Despite passing away at a
tragically early age, Pergolesi managed to leave behind a significant body of
work and garner to himself a permanent position as one of the notable composers
of the late Baroque period, particularly in the development of opera buffa. Born in Iesi on January 4,
1710, he began his music lessons from a local musician by the name of Francesco
Santini. In the 1720s, he left his hometown to study at the Conservatorio dei
Poveri di Gesu Cristo in Naples. There he performed on the violin and made his
debut as a composer.
By 1731, Pergolesi had left the
conservatory and in that year received his first commission for an opera.
Within the year, he had completed a second opera, yet neither met with any
significant success at their premieres. However, his fortunes were soon to take
a turn for the better. In 1732, Pergolesi entered the service of the Neapolitan
nobleman Prince Ferdinando Colona Stigliano and his third opera, Lo frate 'nnamorato, became his first
successful stage work. His growing stature as a composer led, in 1733, to a
commission to compose an opera for the birthday of the Empress of Austria.
Premiered that same year on September 5, the resulting work Il prigioner superbo, an opera seria, was unsuccessful. However, its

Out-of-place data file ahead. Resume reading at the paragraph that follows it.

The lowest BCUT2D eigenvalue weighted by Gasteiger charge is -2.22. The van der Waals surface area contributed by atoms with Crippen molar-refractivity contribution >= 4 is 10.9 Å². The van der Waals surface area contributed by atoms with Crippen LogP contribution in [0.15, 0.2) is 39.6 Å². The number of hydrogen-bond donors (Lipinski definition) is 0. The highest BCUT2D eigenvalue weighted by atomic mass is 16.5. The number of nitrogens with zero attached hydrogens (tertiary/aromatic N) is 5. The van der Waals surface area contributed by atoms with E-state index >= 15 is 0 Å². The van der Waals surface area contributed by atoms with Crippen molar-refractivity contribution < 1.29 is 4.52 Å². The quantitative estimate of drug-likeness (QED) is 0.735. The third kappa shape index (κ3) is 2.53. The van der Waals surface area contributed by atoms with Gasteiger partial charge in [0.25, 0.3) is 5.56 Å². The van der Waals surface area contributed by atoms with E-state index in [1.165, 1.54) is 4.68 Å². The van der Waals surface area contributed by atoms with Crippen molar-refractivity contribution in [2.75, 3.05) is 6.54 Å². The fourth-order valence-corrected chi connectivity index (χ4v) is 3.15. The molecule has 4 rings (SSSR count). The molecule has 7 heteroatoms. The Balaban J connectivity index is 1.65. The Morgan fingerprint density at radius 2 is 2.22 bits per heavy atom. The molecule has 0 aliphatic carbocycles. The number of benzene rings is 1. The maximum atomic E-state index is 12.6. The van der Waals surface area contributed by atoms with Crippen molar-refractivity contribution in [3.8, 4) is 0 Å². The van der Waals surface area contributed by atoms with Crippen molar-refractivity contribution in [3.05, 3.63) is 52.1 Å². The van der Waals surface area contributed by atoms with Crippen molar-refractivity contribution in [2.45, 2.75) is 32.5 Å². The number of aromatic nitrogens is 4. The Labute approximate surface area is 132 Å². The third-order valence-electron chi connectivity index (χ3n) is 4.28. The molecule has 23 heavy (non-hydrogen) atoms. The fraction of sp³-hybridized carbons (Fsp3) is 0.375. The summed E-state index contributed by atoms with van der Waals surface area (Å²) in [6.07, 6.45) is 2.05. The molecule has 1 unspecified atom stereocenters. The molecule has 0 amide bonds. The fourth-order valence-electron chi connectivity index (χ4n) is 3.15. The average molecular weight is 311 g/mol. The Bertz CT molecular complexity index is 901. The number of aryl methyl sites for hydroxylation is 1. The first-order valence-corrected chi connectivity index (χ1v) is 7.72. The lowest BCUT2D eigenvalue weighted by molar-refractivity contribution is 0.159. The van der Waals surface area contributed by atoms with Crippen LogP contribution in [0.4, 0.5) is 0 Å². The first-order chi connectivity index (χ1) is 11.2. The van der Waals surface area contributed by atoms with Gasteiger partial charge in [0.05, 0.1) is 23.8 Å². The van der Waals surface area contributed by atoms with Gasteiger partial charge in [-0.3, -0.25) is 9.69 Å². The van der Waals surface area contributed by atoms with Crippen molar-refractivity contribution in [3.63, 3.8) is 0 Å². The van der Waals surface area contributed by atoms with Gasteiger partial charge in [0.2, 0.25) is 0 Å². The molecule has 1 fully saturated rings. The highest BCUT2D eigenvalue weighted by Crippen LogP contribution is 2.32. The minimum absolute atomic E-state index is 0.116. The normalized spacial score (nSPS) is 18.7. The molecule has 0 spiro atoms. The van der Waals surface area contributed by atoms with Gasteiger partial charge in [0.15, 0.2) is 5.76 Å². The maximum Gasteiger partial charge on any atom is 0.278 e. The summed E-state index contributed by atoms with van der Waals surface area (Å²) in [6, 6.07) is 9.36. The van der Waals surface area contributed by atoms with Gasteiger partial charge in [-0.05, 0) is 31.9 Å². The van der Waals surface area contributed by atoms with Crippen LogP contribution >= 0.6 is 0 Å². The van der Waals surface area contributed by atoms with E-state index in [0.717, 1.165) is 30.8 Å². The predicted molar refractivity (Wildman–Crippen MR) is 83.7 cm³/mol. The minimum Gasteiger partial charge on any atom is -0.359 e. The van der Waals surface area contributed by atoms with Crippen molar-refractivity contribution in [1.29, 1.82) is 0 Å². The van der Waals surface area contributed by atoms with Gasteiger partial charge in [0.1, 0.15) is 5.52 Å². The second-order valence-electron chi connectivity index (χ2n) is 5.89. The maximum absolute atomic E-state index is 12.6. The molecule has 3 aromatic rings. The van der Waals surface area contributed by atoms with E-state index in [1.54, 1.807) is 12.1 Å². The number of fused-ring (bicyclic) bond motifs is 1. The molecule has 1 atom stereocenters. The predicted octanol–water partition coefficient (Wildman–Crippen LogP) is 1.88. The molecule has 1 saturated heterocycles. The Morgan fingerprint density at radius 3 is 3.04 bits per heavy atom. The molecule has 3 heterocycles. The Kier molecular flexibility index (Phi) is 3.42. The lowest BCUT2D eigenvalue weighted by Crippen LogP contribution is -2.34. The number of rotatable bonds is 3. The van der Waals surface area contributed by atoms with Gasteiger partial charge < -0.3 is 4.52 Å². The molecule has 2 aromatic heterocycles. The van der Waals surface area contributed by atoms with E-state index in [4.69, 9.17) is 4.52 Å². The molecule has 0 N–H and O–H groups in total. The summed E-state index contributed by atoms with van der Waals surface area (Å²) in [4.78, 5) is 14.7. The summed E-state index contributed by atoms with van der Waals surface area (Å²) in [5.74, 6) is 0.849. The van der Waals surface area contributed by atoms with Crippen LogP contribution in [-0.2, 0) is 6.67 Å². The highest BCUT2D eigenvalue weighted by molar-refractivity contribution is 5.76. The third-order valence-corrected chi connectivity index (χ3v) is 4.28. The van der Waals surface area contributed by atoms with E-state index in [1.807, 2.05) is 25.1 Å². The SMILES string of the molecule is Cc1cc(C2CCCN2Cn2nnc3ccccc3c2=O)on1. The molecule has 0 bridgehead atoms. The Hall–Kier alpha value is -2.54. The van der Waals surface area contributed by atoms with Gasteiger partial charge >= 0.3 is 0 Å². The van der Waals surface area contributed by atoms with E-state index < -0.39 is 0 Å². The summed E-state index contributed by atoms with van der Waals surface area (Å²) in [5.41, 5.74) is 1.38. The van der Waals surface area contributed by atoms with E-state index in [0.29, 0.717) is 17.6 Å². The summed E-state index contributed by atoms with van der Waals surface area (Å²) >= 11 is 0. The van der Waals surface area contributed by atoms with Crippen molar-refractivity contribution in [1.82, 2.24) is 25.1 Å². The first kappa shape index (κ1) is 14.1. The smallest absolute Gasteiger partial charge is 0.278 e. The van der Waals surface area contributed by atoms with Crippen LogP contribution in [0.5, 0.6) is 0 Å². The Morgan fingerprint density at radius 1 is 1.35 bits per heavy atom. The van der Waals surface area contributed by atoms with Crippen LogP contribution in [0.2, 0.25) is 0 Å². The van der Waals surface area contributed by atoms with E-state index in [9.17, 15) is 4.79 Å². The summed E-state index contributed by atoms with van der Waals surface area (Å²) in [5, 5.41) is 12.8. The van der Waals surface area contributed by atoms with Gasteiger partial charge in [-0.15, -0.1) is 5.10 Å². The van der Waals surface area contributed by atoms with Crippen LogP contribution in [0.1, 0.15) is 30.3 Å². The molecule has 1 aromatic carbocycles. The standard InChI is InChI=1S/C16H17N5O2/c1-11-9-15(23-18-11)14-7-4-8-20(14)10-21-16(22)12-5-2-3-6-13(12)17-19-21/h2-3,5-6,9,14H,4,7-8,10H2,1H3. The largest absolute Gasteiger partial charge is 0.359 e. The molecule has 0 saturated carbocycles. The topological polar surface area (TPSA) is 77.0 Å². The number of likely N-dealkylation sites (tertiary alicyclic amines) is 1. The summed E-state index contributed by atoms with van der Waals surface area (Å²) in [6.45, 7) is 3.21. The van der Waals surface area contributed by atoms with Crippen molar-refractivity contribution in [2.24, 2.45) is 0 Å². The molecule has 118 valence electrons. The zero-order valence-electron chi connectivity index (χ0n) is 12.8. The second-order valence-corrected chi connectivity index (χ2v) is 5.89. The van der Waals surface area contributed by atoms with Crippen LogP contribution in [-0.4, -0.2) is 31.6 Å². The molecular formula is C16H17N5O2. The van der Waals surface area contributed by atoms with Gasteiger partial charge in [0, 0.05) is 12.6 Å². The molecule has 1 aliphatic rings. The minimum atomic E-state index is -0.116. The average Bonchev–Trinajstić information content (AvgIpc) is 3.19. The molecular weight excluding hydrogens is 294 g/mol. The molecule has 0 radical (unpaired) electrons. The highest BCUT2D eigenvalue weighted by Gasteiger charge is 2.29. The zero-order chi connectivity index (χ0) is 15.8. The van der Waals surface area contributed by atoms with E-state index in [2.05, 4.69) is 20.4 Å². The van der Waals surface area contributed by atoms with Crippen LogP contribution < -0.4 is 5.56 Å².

two-act buffa intermezzo, La serva padrona, came to completely
outshine its host piece and became an influential work in the history of opera.
Besides his efforts on the
operatic stage, Pergolesi also composed scared music. After the Kingdom of
Naples was reestablished in 1734 with the aid of Spanish troops, he composed
his Mass in F which was later performed in Rome. His most significant sacred
work is the Stabat Mater composed in
1736, the final year of the composer's life. Suffering from tuberculosis,
Pergolesi penned the Stabat Mater
while residing at a Fransciscan monastery in Pozzuoli. As with works created in
such circumstances, legend has mingled with history and it is believed that he
composed the piece in a frenzy upon his deathbed. Not published until 1749 in
London, it became one of the most popular pieces of the 18th
On March 16, 1736, tuberculosis
finally claimed Pergolesi's life. However, his place in music history was
secure and his influence continued to hold considerable sway. When his
immensely popular La serva padrona was performed in Paris in 1752, its production sparked a
brutal war of words that lasted two years, known as the Querelle des Bouffons
("quarrel of the comic actors"), between the supporters of traditional French
opera led by Lully and Rameau, and the supporters of the new wave of operatic
works from Italy. Attesting to his success, Pergolesi, now dead for sixteen
years, was held up as the model of the Italian style.
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